As advertising rates have been driven down, media owners have responded by selling more – but some are now finding that restricting supply can work wonders, says Don Thomson
The media environment has changed dramatically in the past 20 years. In 1985, there were two commercial television channels in the UK and fewer than 50 commercial radio stations, while the internet was unheard of except in academic circles. Media planning must have been a breeze. Advertising minutage was strictly controlled. ITV and Channel 4 could only transmit about six or seven minutes of advertisements an hour and radio was limited to nine minutes.
Since then, mainstream media has fragmented enormously. There are hundreds of TV channels and the number of commercial radio stations available in the UK has more than doubled in the past 15 years. Newspapers, particularly at the weekend, are now so big and so full of advertising and promotional material that paperboys need trolleys to deliver them.
Over that 20 years, advertising revenue growth has been generally buoyant, but the majority of this growth is the result of media owners producing ever more advertising. Consumers are exposed to more messages in every medium, but do they take any more notice? Is there any evidence to prove that by increasing the amount of advertising you carry on your channel, you increase readership, listenership or viewing? I don’t think so – the exception being classified ads in a newspaper.
In recent months, a number of media owners have begun to swim against the tide. Radio Nova, a recently launched radio station in Australia, has a key unique selling-point for both advertisers and listeners: it broadcasts less than half the commercial inventory of its competitors. It guarantees to transmit no more than two ads in a break – unique in Australia, if not the world.
Radio Nova rapidly made a significant impact in the markets in which it operated, so does the number of ads in a break affect recall?
Research carried out on behalf of Radio Nova by the University of South Australia showed that total ad recall was 2.6 times stronger for Radio Nova than for its rival stations in Sydney and Melbourne, and that unprompted recall for the ads researched was 2.3 times stronger.
At the beginning of this year, Clear Channel in the US announced that it was reducing the amount of advertising on its radio stations across the country. Clear Channel owns about 1,000 stations in the US, so this was a big step. It had been facing significant audience declines, and felt this could be part of the solution to its problem.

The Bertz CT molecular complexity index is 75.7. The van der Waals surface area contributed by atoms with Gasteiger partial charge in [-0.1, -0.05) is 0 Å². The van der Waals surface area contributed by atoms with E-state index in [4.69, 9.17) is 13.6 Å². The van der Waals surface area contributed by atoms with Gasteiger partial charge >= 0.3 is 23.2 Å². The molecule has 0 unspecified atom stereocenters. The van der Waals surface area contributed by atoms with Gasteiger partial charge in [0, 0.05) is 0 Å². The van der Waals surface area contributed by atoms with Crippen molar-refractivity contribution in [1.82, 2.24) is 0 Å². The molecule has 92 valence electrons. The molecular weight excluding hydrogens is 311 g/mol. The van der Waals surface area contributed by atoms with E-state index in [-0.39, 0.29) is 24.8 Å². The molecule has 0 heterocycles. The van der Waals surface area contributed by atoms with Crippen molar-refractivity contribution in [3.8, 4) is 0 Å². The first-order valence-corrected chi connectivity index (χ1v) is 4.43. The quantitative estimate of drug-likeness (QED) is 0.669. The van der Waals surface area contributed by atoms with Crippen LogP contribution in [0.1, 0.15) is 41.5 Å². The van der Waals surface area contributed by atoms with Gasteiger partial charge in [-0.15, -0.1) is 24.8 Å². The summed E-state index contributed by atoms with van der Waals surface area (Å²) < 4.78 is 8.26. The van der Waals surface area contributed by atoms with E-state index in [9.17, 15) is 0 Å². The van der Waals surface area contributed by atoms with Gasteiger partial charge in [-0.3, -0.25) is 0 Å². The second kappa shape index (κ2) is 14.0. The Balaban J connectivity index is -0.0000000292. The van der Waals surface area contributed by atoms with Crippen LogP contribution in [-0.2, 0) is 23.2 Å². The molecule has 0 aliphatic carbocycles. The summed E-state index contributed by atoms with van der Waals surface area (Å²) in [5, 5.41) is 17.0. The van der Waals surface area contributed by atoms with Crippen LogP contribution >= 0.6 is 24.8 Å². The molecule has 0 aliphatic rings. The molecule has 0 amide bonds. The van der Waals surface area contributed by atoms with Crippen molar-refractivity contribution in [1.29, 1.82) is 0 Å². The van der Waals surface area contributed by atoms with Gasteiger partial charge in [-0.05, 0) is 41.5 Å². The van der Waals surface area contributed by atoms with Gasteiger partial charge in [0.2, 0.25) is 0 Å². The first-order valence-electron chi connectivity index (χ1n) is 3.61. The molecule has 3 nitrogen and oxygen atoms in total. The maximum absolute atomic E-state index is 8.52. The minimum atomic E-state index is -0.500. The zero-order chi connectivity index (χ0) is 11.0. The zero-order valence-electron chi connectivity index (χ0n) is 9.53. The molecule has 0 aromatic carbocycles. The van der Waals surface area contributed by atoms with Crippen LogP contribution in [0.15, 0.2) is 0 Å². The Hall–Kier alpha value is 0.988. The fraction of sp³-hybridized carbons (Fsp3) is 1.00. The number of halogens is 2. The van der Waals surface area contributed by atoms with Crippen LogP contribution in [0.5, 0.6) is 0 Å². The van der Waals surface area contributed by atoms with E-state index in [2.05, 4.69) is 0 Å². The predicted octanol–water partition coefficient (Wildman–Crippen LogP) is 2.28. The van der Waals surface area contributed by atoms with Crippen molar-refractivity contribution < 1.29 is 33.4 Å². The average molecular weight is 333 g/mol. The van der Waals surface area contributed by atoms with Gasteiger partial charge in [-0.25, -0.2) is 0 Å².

In August, Clear Channel announced that second-quarter revenues were down seven per cent, after a 27 per cent cut in advertising inventory, so in the short term the move has hit profits. However, the gain will come in the medium term: the latest audience research has showed “time spent listening” has risen by 14.5 per cent at its top 25 stations. If this trend continues, it doesn’t take a genius to work out that Clear Channel will recover its short-term losses quickly by improved revenues, thanks to greater listening.
Smooth FM recently announced it was reducing the number of ads it transmits in a bid to make itself more attractive to advertisers and listeners alike. Time will tell whether this will have a dramatic effect on audience growth. I suspect it will.
In many respects, the events outlined above have been driven by media fragmentation, and the effect this has had on the competitive mindset. However, while media fragmentation has been accelerating rapidly, on the client and agency side mergers and acquisitions have been happening across the globe, causing a significant shift in the balance of power in the media agency-media owner relationship.
With the globalisation of major advertising clients and agencies progressing at a rapid rate, the call from clients when reviewing media is often: “Can you do it cheaper?” There have been numerous instances in recent months where it has appeared to be the main criterion for review and change.
But has fragmentation in the media and the increasing power of buyers led to advertising becoming less effective because of the more cluttered environment in which those messages appear?
When agencies promise to buy media for “x per cent cheaper”, that generally results in weaker media owners selling more cheaply, or not getting the business at all. How do media owners pay for this? They print or broadcast more advertising. If you buy the principle that advertising in a very cluttered environment is less effective than advertising in an uncluttered one, then isn’t “more cheaply” just a false economy?
In the headlong rush to deliver cheaper advertising we have forgotten about effective advertising. Either that, or we get confused between the two.